Factors influencing disease-induced mortality of Pacific oysters Crassostrea gigas

Type Article
Date 2015-05
Language English
Author(s) Petton BrunoORCID1, Boudry PierreORCID2, Alunno-Bruscia MarianneORCID1, Pernet FabriceORCID2
Affiliation(s) 1 : IFREMER, UBO CNRS IRD, UMR LEMAR 6539, F-29840 Argenton En Landunvez, France.
2 : IFREMER, UBO CNRS IRD, UMR LEMAR 6539, F-29280 Plouzane, France.
Source Aquaculture Environment Interactions (1869-215X) (Inter-research), 2015-05 , Vol. 6 , N. 3 , P. 205-222
DOI 10.3354/aei00125
WOS© Times Cited 108
Keyword(s) Epidemiology, Risk analyses, Shellfish farming, Virus OsHV-1 mu Var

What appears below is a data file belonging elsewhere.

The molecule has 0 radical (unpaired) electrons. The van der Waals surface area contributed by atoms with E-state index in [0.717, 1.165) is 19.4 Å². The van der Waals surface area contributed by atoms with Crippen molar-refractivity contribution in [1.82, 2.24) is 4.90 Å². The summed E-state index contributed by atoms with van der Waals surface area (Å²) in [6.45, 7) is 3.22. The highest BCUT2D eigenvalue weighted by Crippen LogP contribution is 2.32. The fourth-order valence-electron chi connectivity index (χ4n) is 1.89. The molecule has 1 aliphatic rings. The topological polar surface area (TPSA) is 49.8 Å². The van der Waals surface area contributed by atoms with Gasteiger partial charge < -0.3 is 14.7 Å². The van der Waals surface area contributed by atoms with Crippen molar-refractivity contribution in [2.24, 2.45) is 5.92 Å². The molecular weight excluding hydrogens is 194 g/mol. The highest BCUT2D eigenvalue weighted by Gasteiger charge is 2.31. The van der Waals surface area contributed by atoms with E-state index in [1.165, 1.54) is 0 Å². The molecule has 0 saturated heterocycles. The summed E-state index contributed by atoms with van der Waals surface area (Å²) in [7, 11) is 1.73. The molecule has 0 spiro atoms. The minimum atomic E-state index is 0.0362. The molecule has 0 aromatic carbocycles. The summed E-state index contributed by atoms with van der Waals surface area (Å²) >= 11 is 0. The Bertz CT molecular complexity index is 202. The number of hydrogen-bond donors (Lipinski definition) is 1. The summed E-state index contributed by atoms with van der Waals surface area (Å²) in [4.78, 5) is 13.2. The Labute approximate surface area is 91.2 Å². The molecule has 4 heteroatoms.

Abstract Mortalities of oyster Crassostrea gigas seed associated with ostreid herpesvirus OsHV-1 μVar have been observed in many oyster-producing countries since 2008. The present study, comprised of 4 complementary experiments, aimed to identify factors associated with disease-induced oyster mortality in order to propose mitigation strategies. Our first experiment compared survival of oysters from natural spatfall with others sampled from nurseries, after thermal elevation in the laboratory from <14 to 21°C. A total of 60% of the tested wild seed batches (n = 51) were infected by OsHV-1, exhibited mortality and were able to transmit the disease to cohabited naïve oysters. Comparatively, only 1 out of the 32 tested batches sampled from nurseries presented similar characteristics. In a second experiment, we studied the effects that timing and duration of exposure to field conditions had on risk of infection and mortality in the laboratory at 21°C. Naïve oysters deployed in the field during winter and spring, when seawater temperatures were <14.7°C, showed no mortality in the laboratory, and OsHV-1 DNA was not detected by PCR. However, in oysters transferred to the field, OsHV-1 was observed when seawater temperature reached ~15.3°C. Our third experiment showed that the odds of mortality decreased with age of oysters when facing the disease. Further, we observed that odds of disease mortality decreased with water renewal and increased with the biomass of neighbouring infected oysters under controlled conditions. Based on these findings, we propose mitigation strategies in terms of the regulation of oyster movements between sites, timing of seeding and spatial planning, taking into account seawater temperature and seed origin.
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